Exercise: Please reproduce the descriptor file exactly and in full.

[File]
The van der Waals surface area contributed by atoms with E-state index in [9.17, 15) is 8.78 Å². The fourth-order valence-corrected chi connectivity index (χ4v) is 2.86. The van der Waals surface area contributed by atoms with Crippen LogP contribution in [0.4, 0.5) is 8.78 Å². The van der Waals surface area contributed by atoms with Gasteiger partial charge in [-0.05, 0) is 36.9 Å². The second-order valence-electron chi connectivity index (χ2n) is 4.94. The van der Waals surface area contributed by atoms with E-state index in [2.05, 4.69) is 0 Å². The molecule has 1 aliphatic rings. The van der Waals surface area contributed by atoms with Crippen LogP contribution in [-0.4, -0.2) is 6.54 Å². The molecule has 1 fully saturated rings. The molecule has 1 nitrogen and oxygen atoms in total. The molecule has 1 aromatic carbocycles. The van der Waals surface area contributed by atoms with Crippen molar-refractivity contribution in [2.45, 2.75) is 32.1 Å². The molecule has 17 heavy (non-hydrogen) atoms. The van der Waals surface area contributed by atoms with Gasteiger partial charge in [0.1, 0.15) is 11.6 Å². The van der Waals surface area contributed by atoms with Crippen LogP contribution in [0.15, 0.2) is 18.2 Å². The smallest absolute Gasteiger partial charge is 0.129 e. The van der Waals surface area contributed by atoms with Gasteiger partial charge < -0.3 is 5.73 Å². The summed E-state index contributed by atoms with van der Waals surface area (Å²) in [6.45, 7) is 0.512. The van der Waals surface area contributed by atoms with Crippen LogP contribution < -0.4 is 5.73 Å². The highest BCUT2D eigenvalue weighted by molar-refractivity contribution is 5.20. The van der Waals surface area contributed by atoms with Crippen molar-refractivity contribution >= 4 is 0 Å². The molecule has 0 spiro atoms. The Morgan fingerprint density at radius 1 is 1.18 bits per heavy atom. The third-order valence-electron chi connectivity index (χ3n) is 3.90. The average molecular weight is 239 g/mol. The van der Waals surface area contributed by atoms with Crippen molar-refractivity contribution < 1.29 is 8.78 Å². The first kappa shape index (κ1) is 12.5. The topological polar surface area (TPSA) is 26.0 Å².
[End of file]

The van der Waals surface area contributed by atoms with E-state index in [9.17, 15) is 8.78 Å². The fourth-order valence-corrected chi connectivity index (χ4v) is 2.86. The van der Waals surface area contributed by atoms with Crippen LogP contribution in [0.4, 0.5) is 8.78 Å². The van der Waals surface area contributed by atoms with Gasteiger partial charge in [-0.05, 0) is 36.9 Å². The second-order valence-electron chi connectivity index (χ2n) is 4.94. The van der Waals surface area contributed by atoms with E-state index in [2.05, 4.69) is 0 Å². The molecule has 1 aliphatic rings. The van der Waals surface area contributed by atoms with Crippen LogP contribution in [-0.4, -0.2) is 6.54 Å². The molecule has 1 fully saturated rings. The molecule has 1 nitrogen and oxygen atoms in total. The molecule has 1 aromatic carbocycles. The van der Waals surface area contributed by atoms with Crippen molar-refractivity contribution in [2.45, 2.75) is 32.1 Å². The molecule has 17 heavy (non-hydrogen) atoms. The van der Waals surface area contributed by atoms with Gasteiger partial charge in [0.1, 0.15) is 11.6 Å². The van der Waals surface area contributed by atoms with Crippen LogP contribution in [0.15, 0.2) is 18.2 Å². The smallest absolute Gasteiger partial charge is 0.129 e. The van der Waals surface area contributed by atoms with Gasteiger partial charge < -0.3 is 5.73 Å². The summed E-state index contributed by atoms with van der Waals surface area (Å²) in [6.45, 7) is 0.512. The van der Waals surface area contributed by atoms with Crippen LogP contribution < -0.4 is 5.73 Å². The highest BCUT2D eigenvalue weighted by molar-refractivity contribution is 5.20. The van der Waals surface area contributed by atoms with Crippen molar-refractivity contribution >= 4 is 0 Å². The molecule has 0 spiro atoms. The Morgan fingerprint density at radius 1 is 1.18 bits per heavy atom. The third-order valence-electron chi connectivity index (χ3n) is 3.90. The average molecular weight is 239 g/mol. The van der Waals surface area contributed by atoms with Crippen molar-refractivity contribution < 1.29 is 8.78 Å². The first kappa shape index (κ1) is 12.5. The topological polar surface area (TPSA) is 26.0 Å².